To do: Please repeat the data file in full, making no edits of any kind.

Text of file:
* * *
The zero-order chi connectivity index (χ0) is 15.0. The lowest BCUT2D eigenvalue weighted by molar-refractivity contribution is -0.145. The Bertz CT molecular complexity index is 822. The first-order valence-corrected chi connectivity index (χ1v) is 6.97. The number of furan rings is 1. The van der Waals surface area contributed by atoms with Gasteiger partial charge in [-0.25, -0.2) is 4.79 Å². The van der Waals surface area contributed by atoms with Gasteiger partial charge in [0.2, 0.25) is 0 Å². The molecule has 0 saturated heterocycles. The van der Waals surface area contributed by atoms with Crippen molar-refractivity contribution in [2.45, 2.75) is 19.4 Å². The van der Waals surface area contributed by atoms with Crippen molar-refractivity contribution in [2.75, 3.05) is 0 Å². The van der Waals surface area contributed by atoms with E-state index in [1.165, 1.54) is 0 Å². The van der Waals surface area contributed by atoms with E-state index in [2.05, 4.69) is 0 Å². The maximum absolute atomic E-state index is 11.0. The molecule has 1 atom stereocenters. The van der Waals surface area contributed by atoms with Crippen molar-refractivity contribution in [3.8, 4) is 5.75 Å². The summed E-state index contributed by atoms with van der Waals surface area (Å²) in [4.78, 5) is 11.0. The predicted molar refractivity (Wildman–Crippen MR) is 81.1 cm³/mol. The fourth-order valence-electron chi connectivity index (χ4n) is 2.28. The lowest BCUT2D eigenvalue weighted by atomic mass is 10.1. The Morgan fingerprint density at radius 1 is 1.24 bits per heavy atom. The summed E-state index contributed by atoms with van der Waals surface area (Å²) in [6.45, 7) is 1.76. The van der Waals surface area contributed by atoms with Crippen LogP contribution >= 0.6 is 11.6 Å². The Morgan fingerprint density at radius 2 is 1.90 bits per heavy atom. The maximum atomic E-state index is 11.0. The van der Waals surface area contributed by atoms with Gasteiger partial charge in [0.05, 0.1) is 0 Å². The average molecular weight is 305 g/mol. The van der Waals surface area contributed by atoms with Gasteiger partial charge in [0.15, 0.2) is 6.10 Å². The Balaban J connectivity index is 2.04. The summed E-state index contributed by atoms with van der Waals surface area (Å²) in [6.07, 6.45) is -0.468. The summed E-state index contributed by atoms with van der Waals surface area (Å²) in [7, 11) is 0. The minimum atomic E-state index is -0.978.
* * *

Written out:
The zero-order chi connectivity index (χ0) is 15.0. The lowest BCUT2D eigenvalue weighted by molar-refractivity contribution is -0.145. The Bertz CT molecular complexity index is 822. The first-order valence-corrected chi connectivity index (χ1v) is 6.97. The number of furan rings is 1. The van der Waals surface area contributed by atoms with Gasteiger partial charge in [-0.25, -0.2) is 4.79 Å². The van der Waals surface area contributed by atoms with Gasteiger partial charge in [0.2, 0.25) is 0 Å². The molecule has 0 saturated heterocycles. The van der Waals surface area contributed by atoms with Crippen molar-refractivity contribution in [2.45, 2.75) is 19.4 Å². The van der Waals surface area contributed by atoms with Crippen molar-refractivity contribution in [2.75, 3.05) is 0 Å². The van der Waals surface area contributed by atoms with E-state index in [1.165, 1.54) is 0 Å². The van der Waals surface area contributed by atoms with E-state index in [2.05, 4.69) is 0 Å². The maximum absolute atomic E-state index is 11.0. The molecule has 1 atom stereocenters. The van der Waals surface area contributed by atoms with Crippen molar-refractivity contribution in [3.8, 4) is 5.75 Å². The summed E-state index contributed by atoms with van der Waals surface area (Å²) in [4.78, 5) is 11.0. The predicted molar refractivity (Wildman–Crippen MR) is 81.1 cm³/mol. The fourth-order valence-electron chi connectivity index (χ4n) is 2.28. The lowest BCUT2D eigenvalue weighted by atomic mass is 10.1. The Morgan fingerprint density at radius 1 is 1.24 bits per heavy atom. The summed E-state index contributed by atoms with van der Waals surface area (Å²) in [6.45, 7) is 1.76. The van der Waals surface area contributed by atoms with Crippen LogP contribution >= 0.6 is 11.6 Å². The Morgan fingerprint density at radius 2 is 1.90 bits per heavy atom. The maximum atomic E-state index is 11.0. The van der Waals surface area contributed by atoms with Gasteiger partial charge in [0.05, 0.1) is 0 Å². The average molecular weight is 305 g/mol. The van der Waals surface area contributed by atoms with Gasteiger partial charge in [0.15, 0.2) is 6.10 Å². The Balaban J connectivity index is 2.04. The summed E-state index contributed by atoms with van der Waals surface area (Å²) in [6.07, 6.45) is -0.468. The summed E-state index contributed by atoms with van der Waals surface area (Å²) in [7, 11) is 0. The minimum atomic E-state index is -0.978.